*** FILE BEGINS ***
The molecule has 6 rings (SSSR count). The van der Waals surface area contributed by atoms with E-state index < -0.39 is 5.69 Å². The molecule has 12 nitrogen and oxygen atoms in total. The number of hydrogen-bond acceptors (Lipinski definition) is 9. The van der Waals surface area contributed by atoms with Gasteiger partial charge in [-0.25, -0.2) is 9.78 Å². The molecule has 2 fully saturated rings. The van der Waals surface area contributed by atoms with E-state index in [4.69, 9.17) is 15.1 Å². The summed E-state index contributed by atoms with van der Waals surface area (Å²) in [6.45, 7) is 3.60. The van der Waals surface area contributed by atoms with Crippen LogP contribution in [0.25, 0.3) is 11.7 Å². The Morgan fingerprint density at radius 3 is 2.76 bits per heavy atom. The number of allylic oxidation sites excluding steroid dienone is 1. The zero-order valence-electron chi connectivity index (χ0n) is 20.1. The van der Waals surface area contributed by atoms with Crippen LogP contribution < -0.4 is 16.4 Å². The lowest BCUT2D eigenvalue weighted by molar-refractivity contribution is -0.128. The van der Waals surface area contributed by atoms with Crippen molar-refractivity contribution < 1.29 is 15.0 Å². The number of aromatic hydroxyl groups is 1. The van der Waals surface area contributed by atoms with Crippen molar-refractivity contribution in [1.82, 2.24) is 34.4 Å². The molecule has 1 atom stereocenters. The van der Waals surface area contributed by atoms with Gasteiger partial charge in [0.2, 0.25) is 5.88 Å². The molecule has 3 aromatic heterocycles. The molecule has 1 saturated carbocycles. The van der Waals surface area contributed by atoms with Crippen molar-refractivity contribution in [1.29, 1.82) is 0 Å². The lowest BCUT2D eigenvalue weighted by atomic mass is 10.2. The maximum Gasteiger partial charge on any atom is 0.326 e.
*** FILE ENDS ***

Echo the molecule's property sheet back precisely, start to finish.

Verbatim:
The molecule has 6 rings (SSSR count). The van der Waals surface area contributed by atoms with E-state index < -0.39 is 5.69 Å². The molecule has 12 nitrogen and oxygen atoms in total. The number of hydrogen-bond acceptors (Lipinski definition) is 9. The van der Waals surface area contributed by atoms with Gasteiger partial charge in [-0.25, -0.2) is 9.78 Å². The molecule has 2 fully saturated rings. The van der Waals surface area contributed by atoms with E-state index in [4.69, 9.17) is 15.1 Å². The summed E-state index contributed by atoms with van der Waals surface area (Å²) in [6.45, 7) is 3.60. The van der Waals surface area contributed by atoms with Crippen LogP contribution in [0.25, 0.3) is 11.7 Å². The Morgan fingerprint density at radius 3 is 2.76 bits per heavy atom. The number of allylic oxidation sites excluding steroid dienone is 1. The zero-order valence-electron chi connectivity index (χ0n) is 20.1. The van der Waals surface area contributed by atoms with Crippen LogP contribution < -0.4 is 16.4 Å². The lowest BCUT2D eigenvalue weighted by molar-refractivity contribution is -0.128. The van der Waals surface area contributed by atoms with Crippen molar-refractivity contribution < 1.29 is 15.0 Å². The number of aromatic hydroxyl groups is 1. The van der Waals surface area contributed by atoms with Crippen molar-refractivity contribution in [1.82, 2.24) is 34.4 Å². The molecule has 1 atom stereocenters. The van der Waals surface area contributed by atoms with Gasteiger partial charge in [0.2, 0.25) is 5.88 Å². The molecule has 3 aromatic heterocycles. The molecule has 1 saturated carbocycles. The van der Waals surface area contributed by atoms with Crippen molar-refractivity contribution in [1.29, 1.82) is 0 Å². The lowest BCUT2D eigenvalue weighted by atomic mass is 10.2. The maximum Gasteiger partial charge on any atom is 0.326 e.